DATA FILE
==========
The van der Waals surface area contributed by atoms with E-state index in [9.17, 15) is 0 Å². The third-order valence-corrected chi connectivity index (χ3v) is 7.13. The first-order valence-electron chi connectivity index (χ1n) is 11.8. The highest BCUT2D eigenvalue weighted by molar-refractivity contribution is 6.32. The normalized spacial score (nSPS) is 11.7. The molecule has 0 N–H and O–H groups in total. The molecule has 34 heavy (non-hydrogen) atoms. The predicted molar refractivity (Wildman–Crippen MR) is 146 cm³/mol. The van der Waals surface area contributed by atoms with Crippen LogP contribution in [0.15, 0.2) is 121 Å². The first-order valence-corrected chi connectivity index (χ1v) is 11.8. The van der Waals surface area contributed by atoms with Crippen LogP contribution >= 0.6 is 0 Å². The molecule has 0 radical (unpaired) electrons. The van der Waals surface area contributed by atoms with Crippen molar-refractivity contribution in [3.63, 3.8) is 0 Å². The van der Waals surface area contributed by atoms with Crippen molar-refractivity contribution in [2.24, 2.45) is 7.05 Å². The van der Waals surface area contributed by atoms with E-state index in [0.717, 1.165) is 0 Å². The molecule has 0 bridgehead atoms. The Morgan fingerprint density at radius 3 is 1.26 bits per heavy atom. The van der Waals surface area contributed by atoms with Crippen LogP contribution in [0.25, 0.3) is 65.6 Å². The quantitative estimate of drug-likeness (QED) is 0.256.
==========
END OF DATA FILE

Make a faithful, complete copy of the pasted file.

The van der Waals surface area contributed by atoms with E-state index in [9.17, 15) is 0 Å². The third-order valence-corrected chi connectivity index (χ3v) is 7.13. The first-order valence-electron chi connectivity index (χ1n) is 11.8. The highest BCUT2D eigenvalue weighted by molar-refractivity contribution is 6.32. The normalized spacial score (nSPS) is 11.7. The molecule has 0 N–H and O–H groups in total. The molecule has 34 heavy (non-hydrogen) atoms. The predicted molar refractivity (Wildman–Crippen MR) is 146 cm³/mol. The van der Waals surface area contributed by atoms with Crippen LogP contribution in [0.15, 0.2) is 121 Å². The first-order valence-corrected chi connectivity index (χ1v) is 11.8. The van der Waals surface area contributed by atoms with Crippen LogP contribution >= 0.6 is 0 Å². The molecule has 0 radical (unpaired) electrons. The van der Waals surface area contributed by atoms with Crippen molar-refractivity contribution in [3.63, 3.8) is 0 Å². The van der Waals surface area contributed by atoms with Crippen molar-refractivity contribution in [2.24, 2.45) is 7.05 Å². The van der Waals surface area contributed by atoms with E-state index in [0.717, 1.165) is 0 Å². The molecule has 0 bridgehead atoms. The Morgan fingerprint density at radius 3 is 1.26 bits per heavy atom. The van der Waals surface area contributed by atoms with Crippen LogP contribution in [0.25, 0.3) is 65.6 Å². The quantitative estimate of drug-likeness (QED) is 0.256.